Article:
There was no significant difference in the number of antral follicles imaged on the right versus left ovary for each of the 41 patients (P = .30, r = 0.59, Fig. 1). When evaluating FSH levels, the overall values for the combination of older and younger women were compared. Mean FSH levels on cycle days 2, 3, and 4 were 7.7, 8.2, and 7.8 mIU/mL, respectively (Fig. 2A). In the combined age group, there did not seem to be significant differences in FSH levels drawn on days 2–4 of the menstrual cycle (P = .22). In addition, each of the age groups was separated into younger and older women (Fig. 2B). In the younger group (ages 20–25 years) the difference between levels on days 2, 3, or 4 were not statistically significant(P = .409). The mean FSH values on cycle days 2–4 were 4.5, 4.6, and 4.3 mIU/mL, respectively, for this group. In the group of older women (ages 40–45 years), again there was no difference in the follicle-stimulating hormone values (P = .287). As expected, the mean FSH values on cycle days 2–4 for this group were 9.9, 10.6, and 10.2 mIU/mL, respectively; considerably higher than for the younger cohort.
Numerous studies have demonstrated a relationship between antral follicle counts and the degree of gonadotropin stimulation in controlled ovarian hyperstimulation and IVF-ET cycles. Generally it seems that with higher antral follicle counts, the ovarian response to gonadotropins improves.7–10 Thus, antral follicle counts are helpful in predicting patients who may be good or poor cycle responders. Moreover, antral follicle counts have become useful as a quantitative aid to help determine initial gonadotropin doses for IVF-ET cycles.
In all prior studies, the antral follicle count as an indication of ovarian reserve has been expressed as a total antral follicle count (the sum of the antral follicle counts in the right and left ovaries). Our data indicate that there is no significant difference between right-sided and left-sided antral follicle counts in patients with normal-appearing ovaries. Because the use of antral follicle counts is gaining increasing usefulness in the evaluation of ovarian reserve testing, this information is pertinent to the practicing clinician. In cases where one ovary is difficult to image, it would be reasonable to assume an antral follicle count equal to that of the contralateral side, provided the ovaries are thought to be normal. This extrapolation, of course, would not hold in cases where cortical tissue of the ovary has been destroyed surgically or if there is other known ovarian pathology.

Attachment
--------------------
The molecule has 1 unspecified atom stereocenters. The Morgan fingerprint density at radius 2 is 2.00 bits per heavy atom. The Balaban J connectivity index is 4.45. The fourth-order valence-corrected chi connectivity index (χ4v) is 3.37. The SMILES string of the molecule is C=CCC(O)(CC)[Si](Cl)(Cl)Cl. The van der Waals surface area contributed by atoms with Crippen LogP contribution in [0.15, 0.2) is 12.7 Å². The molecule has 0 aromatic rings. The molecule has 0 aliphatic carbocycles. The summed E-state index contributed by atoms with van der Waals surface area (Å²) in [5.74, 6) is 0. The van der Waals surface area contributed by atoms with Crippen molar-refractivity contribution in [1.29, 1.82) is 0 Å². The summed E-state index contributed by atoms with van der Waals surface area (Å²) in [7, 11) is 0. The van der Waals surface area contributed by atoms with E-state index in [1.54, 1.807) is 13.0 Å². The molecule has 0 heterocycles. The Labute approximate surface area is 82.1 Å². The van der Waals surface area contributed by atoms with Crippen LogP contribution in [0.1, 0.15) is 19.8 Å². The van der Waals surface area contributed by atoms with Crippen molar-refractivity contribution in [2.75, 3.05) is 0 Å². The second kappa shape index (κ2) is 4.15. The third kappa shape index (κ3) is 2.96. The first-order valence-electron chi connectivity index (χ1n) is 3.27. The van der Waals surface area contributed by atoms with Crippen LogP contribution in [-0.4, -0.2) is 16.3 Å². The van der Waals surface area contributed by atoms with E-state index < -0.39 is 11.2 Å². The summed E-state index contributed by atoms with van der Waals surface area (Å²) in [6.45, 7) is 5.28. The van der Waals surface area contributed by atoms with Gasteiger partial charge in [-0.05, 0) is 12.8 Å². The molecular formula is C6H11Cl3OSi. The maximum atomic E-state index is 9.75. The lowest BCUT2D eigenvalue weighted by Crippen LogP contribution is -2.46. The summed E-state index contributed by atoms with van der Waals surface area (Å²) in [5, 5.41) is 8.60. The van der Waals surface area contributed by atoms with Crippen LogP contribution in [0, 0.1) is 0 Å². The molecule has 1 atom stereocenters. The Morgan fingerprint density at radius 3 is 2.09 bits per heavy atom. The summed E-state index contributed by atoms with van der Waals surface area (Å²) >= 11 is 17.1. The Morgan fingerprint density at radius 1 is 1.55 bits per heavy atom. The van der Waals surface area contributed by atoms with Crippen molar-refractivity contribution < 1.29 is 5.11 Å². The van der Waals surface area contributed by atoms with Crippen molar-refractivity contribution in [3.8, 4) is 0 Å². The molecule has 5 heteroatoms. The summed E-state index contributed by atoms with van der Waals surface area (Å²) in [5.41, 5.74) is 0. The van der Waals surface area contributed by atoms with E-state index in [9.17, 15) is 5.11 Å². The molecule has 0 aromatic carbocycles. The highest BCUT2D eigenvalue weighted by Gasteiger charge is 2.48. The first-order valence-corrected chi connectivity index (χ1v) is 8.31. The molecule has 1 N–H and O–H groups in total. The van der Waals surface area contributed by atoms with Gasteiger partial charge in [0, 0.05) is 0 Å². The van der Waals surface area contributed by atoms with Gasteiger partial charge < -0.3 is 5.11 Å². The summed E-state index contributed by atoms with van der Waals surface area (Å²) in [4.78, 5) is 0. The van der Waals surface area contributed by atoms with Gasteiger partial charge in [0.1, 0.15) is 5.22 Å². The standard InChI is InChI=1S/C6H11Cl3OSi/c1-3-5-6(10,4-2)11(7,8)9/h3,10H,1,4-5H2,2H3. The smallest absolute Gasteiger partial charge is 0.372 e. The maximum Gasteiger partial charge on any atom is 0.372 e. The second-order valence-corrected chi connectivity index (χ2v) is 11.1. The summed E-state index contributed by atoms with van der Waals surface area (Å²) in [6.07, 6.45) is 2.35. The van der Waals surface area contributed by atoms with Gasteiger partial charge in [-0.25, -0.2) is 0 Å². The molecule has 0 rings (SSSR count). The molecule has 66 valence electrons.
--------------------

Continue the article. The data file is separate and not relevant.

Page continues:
A weakness of this study is the potential for internal bias among individual ultrasonographers. After determining the antral follicle count for one side, it is tempting to assign a similar number to the opposite side. Variability among examiners regarding which ovary that they habitually evaluate first helps to alleviate this problem.
Various methods of ovarian reserve testing have been established with the goal of predicting a patient's response to ovulation induction agents and her prognosis for both pregnancy and miscarriage.4,5 Basal or day 3 follicle-stimulating hormone has been extensively used as a screening method to estimate ovarian reserve.4–6 Day 3 follicle-stimulating hormone levels have been shown to be predictive of cycle outcome and overall pregnancy rates.4 Elevated levels have been associated with poor response during assisted reproductive technique cycles and decreasing pregnancy rates, indicative of an age-related decline in fertility. There are differing opinions as to what cutoff value should preclude starting an assisted reproductive technique cycle.6,11
Follicle-stimulating hormone levels do not seem to vary significantly between days 2, 3, or 4 of the menstrual cycle in normal women. It is therefore reasonable to use a level on any of these days as an assessment of ovarian reserve. This knowledge may provide the clinician and patient greater flexibility in the initial evaluation of ovarian status. Day 3 follicle-stimulating hormone levels do seem to trend slightly higher than either day 2 or day 4 levels. While there is no significant difference among any of these levels, a small difference might prompt a physician to alter his or her clinical management if he or she bases the decision-making process on an absolute cutoff value. In general, cutoff threshold values should only be interpreted in the context of intercycle and interassay variation
Antral follicle counts do not seem to vary significantly from side to side within patients. This provides basic clinical usefulness when evaluating patients with one ovary that is not easily imaged. In addition, follicle-stimulating hormone levels do not seem to vary significantly when measured between days 2–4 of the menstrual cycle. This information allows greater flexibility in the clinic setting when performing initial evaluation of ovarian reserve status.
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© 2004 by The American College of Obstetricians and Gynecologists.